The recent conflict between Gaza and Israel has brought to light the prevalence of misinformation concerning Israel. This misinformation is not solely rooted in Arab Islamism but also finds its origins in Russian/Soviet antisemitic propaganda, which has permeated numerous media outlets and a significant portion of academia over the past five decades.
In his recent article “The Soviet Roots of Far-Left Antisemitism,” Bradley Martin meticulously examines this troubling history.
“In 1955, the USSR would begin to sell weapons to Arab countries. Even the cause of Palestinian liberation and statehood was largely invented by the Soviets, considering the blueprint for the Palestine Liberation Organization (PLO) Charter was drafted in Moscow in 1964 and approved by 422 Palestinian representatives hand-selected by the KGB, according to Ion Mihai Pacepa. Such “liberation fronts” were “seen by the USSR as centers of Marxist indoctrination and opposition to democratic and capitalist movements,” states an article in the Stanford Review.“
Antisemitic lies, first spread by the Soviet Union and later adopted by the Arab League and some UN members, are now being actively promoted by professors and students who support a pro-Palestinian Soviet ideology. This troubling trend has reached prestigious institutions like Oxford, Columbia, Yale, and others worldwide, often under the pretext of free speech. To address this issue, initiatives like AMCHA compile lists of biased professors by documenting antisemitic incidents on different campuses.
Under the influence of these false narratives, including claims that “Zionism is racism,” “Israel is an apartheid state,” and a “colonial power,” such ideas have become distressingly familiar. This alarming trend aligns with the notion often attributed to Goebbels, suggesting that “If you tell a lie big enough and keep repeating it often enough, people will eventually come to believe it.”
These lies don’t just stay as words; they’ve led to terrible incidents of antisemitic terrorism against Israel and Jews worldwide. Furthermore, these baseless lies and antisemitic tropes are strategically designed to incite hatred towards Israel and Jews.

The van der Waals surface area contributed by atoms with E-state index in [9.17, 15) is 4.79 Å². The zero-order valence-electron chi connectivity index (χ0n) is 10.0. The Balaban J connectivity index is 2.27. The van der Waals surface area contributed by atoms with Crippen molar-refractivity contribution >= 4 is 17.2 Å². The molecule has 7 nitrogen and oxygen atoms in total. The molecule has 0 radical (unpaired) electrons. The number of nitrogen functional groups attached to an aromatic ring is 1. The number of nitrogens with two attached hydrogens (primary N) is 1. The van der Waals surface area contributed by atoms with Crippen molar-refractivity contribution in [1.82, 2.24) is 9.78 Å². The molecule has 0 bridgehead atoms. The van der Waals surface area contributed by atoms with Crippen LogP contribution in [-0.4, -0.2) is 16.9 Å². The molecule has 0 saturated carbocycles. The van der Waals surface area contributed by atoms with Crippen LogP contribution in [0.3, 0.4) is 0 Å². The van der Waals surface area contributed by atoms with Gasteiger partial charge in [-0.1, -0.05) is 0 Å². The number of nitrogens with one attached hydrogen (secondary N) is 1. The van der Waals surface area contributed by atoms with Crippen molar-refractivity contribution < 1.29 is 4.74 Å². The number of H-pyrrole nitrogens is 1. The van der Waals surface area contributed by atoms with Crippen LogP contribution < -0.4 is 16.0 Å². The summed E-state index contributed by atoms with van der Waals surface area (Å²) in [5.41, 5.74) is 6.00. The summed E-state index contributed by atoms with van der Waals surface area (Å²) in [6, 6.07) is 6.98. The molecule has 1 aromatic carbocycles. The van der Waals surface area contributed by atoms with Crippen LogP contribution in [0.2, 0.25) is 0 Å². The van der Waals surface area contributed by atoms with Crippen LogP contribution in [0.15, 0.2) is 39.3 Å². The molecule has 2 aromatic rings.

In his book, Not In God’s Name, Confronting Religious Violence *1, Rabbi Jonathon Sacks delves into the intricate web of ideological violence present in various belief systems, coining the term “altruistic evil” to describe these psychological roots. Despite the pervasive nature of such violence in ideologies like Islamic jihad and antisemitism, people often shy away from scrutinizing them, driven by an aversion to the horrors of historical events like the Shoah, Jim Crow laws, and Jihadism.
Rabbi Sacks recognizes our common human susceptibility to complex thoughts that fuel ideologies demonizing others. Whether it’s Islamic jihad or antisemitism, these ideologies, labelled as “altruistic evil,” cleverly exploit our natural inclination to be morally upright in supporting fellow citizens. In the process, they skillfully manipulate fundamental aspects of our humanity.
Sibling rivalry is a common aspect of childhood, often triggered by the perceived loss of attention when a new sibling is born. Aggressive feelings toward siblings, even to the point of violence, are well-documented and can fuel ideologies of hatred.
Hostility toward outsiders is a survival mechanism for groups, creating a sense of unity against external threats, known as “Us against them.”
Scapegoating involves blaming external parties for internal problems, creating a false sense of unity but avoiding real issues within the group. This tactic can lead to a self-imposed “prison of victimhood.”
Victimhood, a consequence of scapegoating, hinders progress by avoiding self-reflection and necessary remedies. Some individuals, even after experiencing victimization, reject the label of victim.